Far-Away Family Insists On Yearly Visits
DEAR HARRIETTE: It is way too expensive to visit my family, but they get deeply offended if I don't. I live in New York, and my family lives in Hawaii. They never offer to buy my ticket, but they insist that I come and stay with them once or twice a year. I simply can't afford it. I have kids to travel with, limited time off and a demanding job. What should I do? -- Too Expensive
DEAR TOO EXPENSIVE: Evaluate how often you can afford to visit your family. You should include this in your budget. Establish a frequency that works for you. For example, maybe you can go every other year, and perhaps not everyone can make the trip. Figure out what you can do, and let your family know. Be clear. When they balk, counter with the truth: You cannot afford to visit annually, let alone more often than that. Outline what you can do, and stay firm.
Of course, the bottom line is that they miss you and want to spend time with you. Use technology to help with that. Suggest weekly video calls with your family so that you can see and talk to each other. Find ways to connect so that you can feel close even though you are far away. But do not stress yourself out by committing to spend more than you can afford.
DEAR HARRIETTE: My immediate family and I have been bickering lately. I don't think that anybody is right or wrong, but there has been constant sniping about trivial issues for the past two weeks. A distant relative is currently staying with us, and they keep butting into our arguments. Of course, they take my parents' side automatically, but I think they should just stay out of it. They are still staying with us. Should I tell them to butt out? -- Mind Your Business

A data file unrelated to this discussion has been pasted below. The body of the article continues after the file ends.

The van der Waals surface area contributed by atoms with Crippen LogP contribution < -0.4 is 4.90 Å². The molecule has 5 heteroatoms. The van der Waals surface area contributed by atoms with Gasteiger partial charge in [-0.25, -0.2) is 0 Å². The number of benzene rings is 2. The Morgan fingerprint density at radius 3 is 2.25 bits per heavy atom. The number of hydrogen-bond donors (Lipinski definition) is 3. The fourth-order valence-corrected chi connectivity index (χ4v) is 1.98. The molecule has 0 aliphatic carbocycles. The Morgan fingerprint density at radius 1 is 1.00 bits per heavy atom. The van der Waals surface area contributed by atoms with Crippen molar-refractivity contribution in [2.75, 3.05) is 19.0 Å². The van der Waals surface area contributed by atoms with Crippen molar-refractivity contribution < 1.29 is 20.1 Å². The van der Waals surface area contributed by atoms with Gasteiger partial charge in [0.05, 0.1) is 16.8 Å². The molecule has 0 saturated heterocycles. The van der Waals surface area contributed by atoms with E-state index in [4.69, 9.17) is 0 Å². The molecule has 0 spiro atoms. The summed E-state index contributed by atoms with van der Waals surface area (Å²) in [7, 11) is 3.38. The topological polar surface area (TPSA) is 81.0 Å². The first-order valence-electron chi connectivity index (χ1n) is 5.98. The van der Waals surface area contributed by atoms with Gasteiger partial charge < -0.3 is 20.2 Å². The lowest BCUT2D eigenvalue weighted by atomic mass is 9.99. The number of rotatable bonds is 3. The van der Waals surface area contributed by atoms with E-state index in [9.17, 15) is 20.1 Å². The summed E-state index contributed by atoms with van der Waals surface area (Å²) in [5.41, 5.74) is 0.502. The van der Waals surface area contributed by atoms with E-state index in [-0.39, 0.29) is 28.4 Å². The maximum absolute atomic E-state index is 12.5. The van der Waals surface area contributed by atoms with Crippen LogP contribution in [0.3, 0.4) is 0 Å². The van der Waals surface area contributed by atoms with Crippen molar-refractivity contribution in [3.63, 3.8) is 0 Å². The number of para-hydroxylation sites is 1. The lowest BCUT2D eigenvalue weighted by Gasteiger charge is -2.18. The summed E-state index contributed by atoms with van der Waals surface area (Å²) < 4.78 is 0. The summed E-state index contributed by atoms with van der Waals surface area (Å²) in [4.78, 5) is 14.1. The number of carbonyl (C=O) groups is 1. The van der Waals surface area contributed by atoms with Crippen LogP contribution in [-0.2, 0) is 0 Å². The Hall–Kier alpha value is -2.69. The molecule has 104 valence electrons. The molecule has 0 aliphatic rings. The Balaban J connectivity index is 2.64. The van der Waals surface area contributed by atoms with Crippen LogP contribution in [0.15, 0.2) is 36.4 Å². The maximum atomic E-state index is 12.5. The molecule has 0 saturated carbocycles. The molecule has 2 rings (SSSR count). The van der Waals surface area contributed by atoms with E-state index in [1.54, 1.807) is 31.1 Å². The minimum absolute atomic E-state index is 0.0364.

DEAR MIND YOUR BUSINESS: It is hard for people to stay out of the swirl of controversy when they are in the midst of it. You are fighting a losing battle if you try to get them to back off, especially if they are siding with your parents. What you may want to do instead is ask your parents if you can contain the ongoing debate to the immediate family. Ask them if you can find ways to speak privately about whatever issues creep up between you without involving your relative.
If that doesn't work, consider disengaging from the debate. You said yourself that the issues are trivial. Why not drop it entirely? Stop fussing. Stop reacting to the triggers. Take a deep breath and say nothing, no matter who tries to light the fuse. Move on. If you don't engage, chances are, things will quiet down. By the way, if you address the issue and do your part to fix it, that is a more effective way of ending the chatter. As they say, actions speak louder than words.
(Harriette Cole is a lifestylist and founder of DREAMLEAPERS, an initiative to help people access and activate their dreams. You can send questions to firstname.lastname@example.org or c/o Andrews McMeel Syndication, 1130 Walnut St., Kansas City, MO 64106.)
Copyright 2022, Harriette Cole